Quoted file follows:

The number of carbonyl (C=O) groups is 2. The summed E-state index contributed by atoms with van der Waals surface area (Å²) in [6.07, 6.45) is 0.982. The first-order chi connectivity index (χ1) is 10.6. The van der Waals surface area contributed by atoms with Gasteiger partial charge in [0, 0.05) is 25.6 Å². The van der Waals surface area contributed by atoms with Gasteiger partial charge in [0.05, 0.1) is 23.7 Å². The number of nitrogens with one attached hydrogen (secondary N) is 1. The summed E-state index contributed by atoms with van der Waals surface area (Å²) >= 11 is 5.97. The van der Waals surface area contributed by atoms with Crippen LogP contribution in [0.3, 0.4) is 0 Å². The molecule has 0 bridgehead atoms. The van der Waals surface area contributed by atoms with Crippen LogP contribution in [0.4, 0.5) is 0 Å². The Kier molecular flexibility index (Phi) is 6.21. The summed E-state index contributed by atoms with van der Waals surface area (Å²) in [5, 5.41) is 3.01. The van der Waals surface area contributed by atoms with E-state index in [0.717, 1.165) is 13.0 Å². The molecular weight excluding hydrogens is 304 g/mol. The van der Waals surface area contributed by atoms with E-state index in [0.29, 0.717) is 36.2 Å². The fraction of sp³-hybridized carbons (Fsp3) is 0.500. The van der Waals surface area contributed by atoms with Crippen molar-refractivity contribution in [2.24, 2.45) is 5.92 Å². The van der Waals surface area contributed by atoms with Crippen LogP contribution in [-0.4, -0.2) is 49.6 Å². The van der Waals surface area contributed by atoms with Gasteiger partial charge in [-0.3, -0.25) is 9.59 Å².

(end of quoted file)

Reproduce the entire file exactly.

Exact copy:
The number of carbonyl (C=O) groups is 2. The summed E-state index contributed by atoms with van der Waals surface area (Å²) in [6.07, 6.45) is 0.982. The first-order chi connectivity index (χ1) is 10.6. The van der Waals surface area contributed by atoms with Gasteiger partial charge in [0, 0.05) is 25.6 Å². The van der Waals surface area contributed by atoms with Gasteiger partial charge in [0.05, 0.1) is 23.7 Å². The number of nitrogens with one attached hydrogen (secondary N) is 1. The summed E-state index contributed by atoms with van der Waals surface area (Å²) >= 11 is 5.97. The van der Waals surface area contributed by atoms with Crippen LogP contribution in [0.3, 0.4) is 0 Å². The molecule has 0 bridgehead atoms. The van der Waals surface area contributed by atoms with Crippen LogP contribution in [0.4, 0.5) is 0 Å². The Kier molecular flexibility index (Phi) is 6.21. The summed E-state index contributed by atoms with van der Waals surface area (Å²) in [5, 5.41) is 3.01. The van der Waals surface area contributed by atoms with E-state index in [0.717, 1.165) is 13.0 Å². The molecular weight excluding hydrogens is 304 g/mol. The van der Waals surface area contributed by atoms with E-state index in [0.29, 0.717) is 36.2 Å². The fraction of sp³-hybridized carbons (Fsp3) is 0.500. The van der Waals surface area contributed by atoms with Crippen molar-refractivity contribution in [2.24, 2.45) is 5.92 Å². The van der Waals surface area contributed by atoms with Crippen LogP contribution in [-0.4, -0.2) is 49.6 Å². The van der Waals surface area contributed by atoms with Gasteiger partial charge in [-0.3, -0.25) is 9.59 Å².